Hannes Olof Gösta Alfvén told you. That’s funny. Theo Nerman lifts his chin and puts the back of his head on the pillow. He laughs vivaciously and unhampered. Marie Muskelberger interjects his laughter with a sudden confession:

I am going to see an Eskimo in Reykjavik.

Theo Nerman swallows his joy.

You are?

Yes. I’ve met him over the Internet.

You did?

Yes, he said he plays in a rock band. He also said that he has a small garden that he rakes it at least three times a week. He looks a little scruffy, has no enmities, he’s a pacifist, even that his house looks a little lewd in the pictures.

I don’t believe this. The girl I’m about to see plays in a rock band, has a small garden that she rakes at least three times a week. She was though kind of pithy about herself, but still, another coincidence. What is going on?

Do you think somebody set us up?

Theo Nerman scratches his forehead and does not have an answer. He is as dumbstruck as the reindeer in Marie Muskelberger’s dream.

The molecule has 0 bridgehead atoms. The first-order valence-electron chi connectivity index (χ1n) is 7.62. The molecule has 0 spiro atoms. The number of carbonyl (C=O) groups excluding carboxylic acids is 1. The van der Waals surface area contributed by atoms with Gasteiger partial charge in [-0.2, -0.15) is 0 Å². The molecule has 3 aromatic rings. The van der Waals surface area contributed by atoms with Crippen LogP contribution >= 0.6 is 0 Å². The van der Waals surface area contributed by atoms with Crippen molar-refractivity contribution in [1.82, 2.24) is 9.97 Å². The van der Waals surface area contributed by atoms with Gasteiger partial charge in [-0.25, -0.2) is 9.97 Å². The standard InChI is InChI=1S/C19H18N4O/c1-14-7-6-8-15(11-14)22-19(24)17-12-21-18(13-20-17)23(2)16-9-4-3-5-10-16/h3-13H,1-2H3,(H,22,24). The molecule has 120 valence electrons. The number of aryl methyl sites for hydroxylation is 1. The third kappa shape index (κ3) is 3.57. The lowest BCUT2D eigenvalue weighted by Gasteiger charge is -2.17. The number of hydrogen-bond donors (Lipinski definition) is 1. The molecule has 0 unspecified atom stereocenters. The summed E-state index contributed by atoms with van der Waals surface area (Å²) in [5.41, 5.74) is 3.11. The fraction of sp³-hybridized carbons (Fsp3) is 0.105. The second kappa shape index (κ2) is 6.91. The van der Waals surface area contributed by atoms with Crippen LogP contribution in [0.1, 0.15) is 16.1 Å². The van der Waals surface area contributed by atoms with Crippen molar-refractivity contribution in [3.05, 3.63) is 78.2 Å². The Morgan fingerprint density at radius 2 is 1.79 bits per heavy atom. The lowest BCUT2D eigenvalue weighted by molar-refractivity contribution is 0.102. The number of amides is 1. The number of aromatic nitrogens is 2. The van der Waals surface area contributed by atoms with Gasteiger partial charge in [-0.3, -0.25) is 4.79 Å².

You know, Doctor Hans Tomas Olaf Krugman has pictures with Eskimos in his office.

Do you think he could have…? That he…

He might have… He put me under hypnosis.

He put me too.

Marie Muskelberger frowns as she is hardly trying to give birth to an over-sized thought. She struggles, she clenches her fists, she pushes hard. A droplet of sweat in pain loiters on her forehead.

It’s him! The Doctor! He made us fly to Reykjavik!

I’m such a jester!

No, Theo, you’re not. I’m not. Hans Tomas Olaf Krugman Dastardly is. He duped us, he tricked us, he even bought us tickets to Reykjavik.

Yes, he bought us tickets to Reykjavik!

He set us up! It’s all his plan.

I’m so glad I’ve met you Marie.

Me too, Theo, me too.

Hey, would you like to have a tea with me in Reykjavik, I’ll call up a friend, he lives there, he’s a writer.

Sure, that would be lovely.

About Vlad Bunea